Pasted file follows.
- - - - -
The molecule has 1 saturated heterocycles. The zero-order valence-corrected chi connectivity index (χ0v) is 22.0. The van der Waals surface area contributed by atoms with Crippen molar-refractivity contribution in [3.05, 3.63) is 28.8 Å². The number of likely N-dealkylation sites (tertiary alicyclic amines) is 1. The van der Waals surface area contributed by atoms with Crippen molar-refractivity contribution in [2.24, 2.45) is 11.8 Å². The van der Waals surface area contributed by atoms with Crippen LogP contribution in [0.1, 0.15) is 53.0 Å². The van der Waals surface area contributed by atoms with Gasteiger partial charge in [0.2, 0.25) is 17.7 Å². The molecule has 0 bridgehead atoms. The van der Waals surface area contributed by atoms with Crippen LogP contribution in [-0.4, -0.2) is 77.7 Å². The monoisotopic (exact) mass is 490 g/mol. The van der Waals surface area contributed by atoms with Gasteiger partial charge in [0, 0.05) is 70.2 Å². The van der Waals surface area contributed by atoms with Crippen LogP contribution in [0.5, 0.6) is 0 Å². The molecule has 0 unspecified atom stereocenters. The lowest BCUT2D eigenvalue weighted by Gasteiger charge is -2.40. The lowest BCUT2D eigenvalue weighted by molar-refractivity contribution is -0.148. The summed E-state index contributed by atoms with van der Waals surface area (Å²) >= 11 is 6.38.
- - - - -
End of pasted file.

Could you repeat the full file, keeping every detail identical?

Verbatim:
The molecule has 1 saturated heterocycles. The zero-order valence-corrected chi connectivity index (χ0v) is 22.0. The van der Waals surface area contributed by atoms with Crippen molar-refractivity contribution in [3.05, 3.63) is 28.8 Å². The number of likely N-dealkylation sites (tertiary alicyclic amines) is 1. The van der Waals surface area contributed by atoms with Crippen molar-refractivity contribution in [2.24, 2.45) is 11.8 Å². The van der Waals surface area contributed by atoms with Crippen LogP contribution in [0.1, 0.15) is 53.0 Å². The van der Waals surface area contributed by atoms with Gasteiger partial charge in [0.2, 0.25) is 17.7 Å². The molecule has 0 bridgehead atoms. The van der Waals surface area contributed by atoms with Crippen LogP contribution in [-0.4, -0.2) is 77.7 Å². The monoisotopic (exact) mass is 490 g/mol. The van der Waals surface area contributed by atoms with Gasteiger partial charge in [0, 0.05) is 70.2 Å². The van der Waals surface area contributed by atoms with Crippen LogP contribution in [0.5, 0.6) is 0 Å². The molecule has 0 unspecified atom stereocenters. The lowest BCUT2D eigenvalue weighted by Gasteiger charge is -2.40. The lowest BCUT2D eigenvalue weighted by molar-refractivity contribution is -0.148. The summed E-state index contributed by atoms with van der Waals surface area (Å²) >= 11 is 6.38.